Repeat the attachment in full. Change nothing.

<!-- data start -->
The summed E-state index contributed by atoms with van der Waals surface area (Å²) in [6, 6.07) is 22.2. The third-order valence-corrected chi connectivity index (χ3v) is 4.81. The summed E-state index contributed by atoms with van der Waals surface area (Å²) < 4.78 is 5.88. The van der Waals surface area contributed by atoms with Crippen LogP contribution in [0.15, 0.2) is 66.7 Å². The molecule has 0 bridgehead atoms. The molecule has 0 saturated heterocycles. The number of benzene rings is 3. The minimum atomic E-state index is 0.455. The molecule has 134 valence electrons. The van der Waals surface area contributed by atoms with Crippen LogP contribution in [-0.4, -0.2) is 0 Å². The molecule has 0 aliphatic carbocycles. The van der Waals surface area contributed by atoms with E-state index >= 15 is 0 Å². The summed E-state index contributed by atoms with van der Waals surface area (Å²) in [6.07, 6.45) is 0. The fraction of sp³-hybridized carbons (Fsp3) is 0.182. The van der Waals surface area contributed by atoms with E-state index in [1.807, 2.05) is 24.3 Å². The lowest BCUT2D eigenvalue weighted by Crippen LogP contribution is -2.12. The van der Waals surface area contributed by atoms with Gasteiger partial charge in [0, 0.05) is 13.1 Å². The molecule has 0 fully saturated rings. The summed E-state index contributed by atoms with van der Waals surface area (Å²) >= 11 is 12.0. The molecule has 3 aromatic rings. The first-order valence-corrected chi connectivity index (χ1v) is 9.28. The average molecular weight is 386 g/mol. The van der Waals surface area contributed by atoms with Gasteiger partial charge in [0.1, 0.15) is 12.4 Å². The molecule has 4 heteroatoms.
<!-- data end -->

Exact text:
The summed E-state index contributed by atoms with van der Waals surface area (Å²) in [6, 6.07) is 22.2. The third-order valence-corrected chi connectivity index (χ3v) is 4.81. The summed E-state index contributed by atoms with van der Waals surface area (Å²) < 4.78 is 5.88. The van der Waals surface area contributed by atoms with Crippen LogP contribution in [0.15, 0.2) is 66.7 Å². The molecule has 0 bridgehead atoms. The molecule has 0 saturated heterocycles. The number of benzene rings is 3. The minimum atomic E-state index is 0.455. The molecule has 134 valence electrons. The van der Waals surface area contributed by atoms with Crippen LogP contribution in [-0.4, -0.2) is 0 Å². The molecule has 0 aliphatic carbocycles. The van der Waals surface area contributed by atoms with E-state index >= 15 is 0 Å². The summed E-state index contributed by atoms with van der Waals surface area (Å²) in [6.07, 6.45) is 0. The fraction of sp³-hybridized carbons (Fsp3) is 0.182. The van der Waals surface area contributed by atoms with E-state index in [1.807, 2.05) is 24.3 Å². The lowest BCUT2D eigenvalue weighted by Crippen LogP contribution is -2.12. The van der Waals surface area contributed by atoms with Gasteiger partial charge in [0, 0.05) is 13.1 Å². The molecule has 0 fully saturated rings. The summed E-state index contributed by atoms with van der Waals surface area (Å²) >= 11 is 12.0. The molecule has 3 aromatic rings. The first-order valence-corrected chi connectivity index (χ1v) is 9.28. The average molecular weight is 386 g/mol. The van der Waals surface area contributed by atoms with Gasteiger partial charge in [0.1, 0.15) is 12.4 Å². The molecule has 4 heteroatoms.